Israeli Study Shows How Our Handwriting Can Reveal Our Moods
Feeling emotional? At a loss for words? Write it down and Israeli researchers might just be able to figure out what you’re feeling based on how — not what — you write, according to a new study.
The new research, unveiled this year by researchers at the University of Haifa, examined how actual changes in handwriting, including shapes of letters, spaces between words, and the pressure of the writing tool on paper, can be used to identify a person’s emotional state of mind.
“There’s a problem measuring emotions using objective indexes that are completely free of what the subject tells us,” Clara Rispler, a doctorate student from the Human Services Department at the University of Haifa and one of the authors of the study, said in a university statement. “An ability to identify the subject’s emotions easily and non-invasively could lead to a breakthrough in research and in emotional therapy.”
Rispler, who conducted the study in collaboration with Dr. Alon Kahane and Prof. Gil Luria of the same department, worked with Prof. Sara Rosenblum of the Department of Occupational Therapy to complete the research. Rosenblum had already been studying the correlation between cognitive therapy and handwriting for years. According to cognitive theory, when the brain “executes several actions simultaneously, the secondary actions — including the automatic ones — are impaired.”
Rosenblum used this theory to develop software that can meticulously measure specific changes in handwriting, Rispler tells NoCamels. The computerized handwriting evaluation system, called the Computerized Penmanship Evaluation Tool (ComPET), is used with an electronic writing board, known as a digitizer, to make handwriting come out extremely clear. It can measure elements in the form of writing, such as the space between letters.
“The relevance of the ComPet to the current study is that it can document the writing act even when the subject writes in the air, as well as on the special board. This means that the handwriting is done naturally,” Rispler explains. “The computerized system enables, for the first time, an objective look into the very complex world of handwriting. We wanted to examine how handwriting, an everyday behavior, can help differentiate between moods”
Utilizing the software, Rosenblum has already discovered other important characteristics that the software can interpret — like when a person lies or displays early signs of Parkinson’s disease.
The new study divided 62 participants randomly into three groups. Each group then watched different movies that were meant to put them in different moods, including positive, negative, and neutral. Each participant was then asked to write a paragraph on the computerized system, including all the letters in the Hebrew alphabet.
Results revealed differences between the three groups in various parameters relating to handwriting, the university said. Participants in each group were in different moods and this could be seen in their handwriting. “For example, the height of the letters written by people in a negative mood was significantly lower than in the case of people in a positive or neutral mood.” Researchers also reported that participants in a negative mood showed quicker writing and narrower width of letters than those in a positive or neutral mood.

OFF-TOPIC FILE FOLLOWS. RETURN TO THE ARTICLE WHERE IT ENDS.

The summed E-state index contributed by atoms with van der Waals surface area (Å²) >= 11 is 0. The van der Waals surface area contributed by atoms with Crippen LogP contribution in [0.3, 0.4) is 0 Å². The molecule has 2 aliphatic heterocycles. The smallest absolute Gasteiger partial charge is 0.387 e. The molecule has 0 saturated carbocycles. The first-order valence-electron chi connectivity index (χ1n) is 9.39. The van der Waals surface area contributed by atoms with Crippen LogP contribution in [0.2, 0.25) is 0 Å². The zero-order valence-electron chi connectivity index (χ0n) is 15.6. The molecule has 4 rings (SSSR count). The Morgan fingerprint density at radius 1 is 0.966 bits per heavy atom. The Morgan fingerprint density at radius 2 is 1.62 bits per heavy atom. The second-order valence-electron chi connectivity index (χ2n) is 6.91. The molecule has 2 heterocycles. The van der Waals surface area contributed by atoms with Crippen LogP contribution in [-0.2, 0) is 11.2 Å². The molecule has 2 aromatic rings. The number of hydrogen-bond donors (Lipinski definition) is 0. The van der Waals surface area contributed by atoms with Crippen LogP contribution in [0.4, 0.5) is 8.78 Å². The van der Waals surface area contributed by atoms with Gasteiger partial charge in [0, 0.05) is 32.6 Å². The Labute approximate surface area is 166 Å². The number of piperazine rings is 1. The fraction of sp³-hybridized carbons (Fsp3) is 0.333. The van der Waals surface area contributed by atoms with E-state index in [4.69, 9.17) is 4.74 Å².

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“As far as we know, this is the first study to utilize this technique (the ComPET) in relation to the measurement of moods,” Rispler tells NoCamels, “Usually moods are measured subjectively, and here it is done objectively, as the ComPET documents the handwriting process supplying objective measures, while a person writes on an electronic tablet (digitizer).”
“There were statistically different results in the measurements of the handwriting between the different mood groups,” she adds.
While there are various techniques and methods of evaluation to decipher moods, physiological tests are complex, expensive, and often disrupt routine. A person who is unaware of his or her mood might also report the wrong mood for a variety of reasons. Researchers believe the ability to develop an objective and simple index that causes no disruption to regular functioning is very important to the field for therapeutic purposes.
“The findings of the study may help therapists identify their patient’s actual mood, something that naturally is very significant for the therapeutic process,” Prof. Rosenblum affirms, “No less importantly, we therapists can see whether our therapy is improving the patient’s feelings, or at least involving the patient in a meaningful process, for better or for worse. In the future, we will try to examine whether we can also measure the level of the mood, i.e. how happy or sad someone is.”
Studies indicate that focusing on daily functional deficits, without delay, may prevent future socio-economic complications and health status deterioration, Rispler suggests.
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“It is important to develop and see how evaluation tools which are effective due to their high sensitivity to daily function events and efficient in detecting human performance (such as handwriting), may contribute to early and improved diagnosis. Early or improved diagnosis will enable development of focused quality-of-life promoting intervention methods among people with developmental delays and other varied diseases along the life cycle.” she says.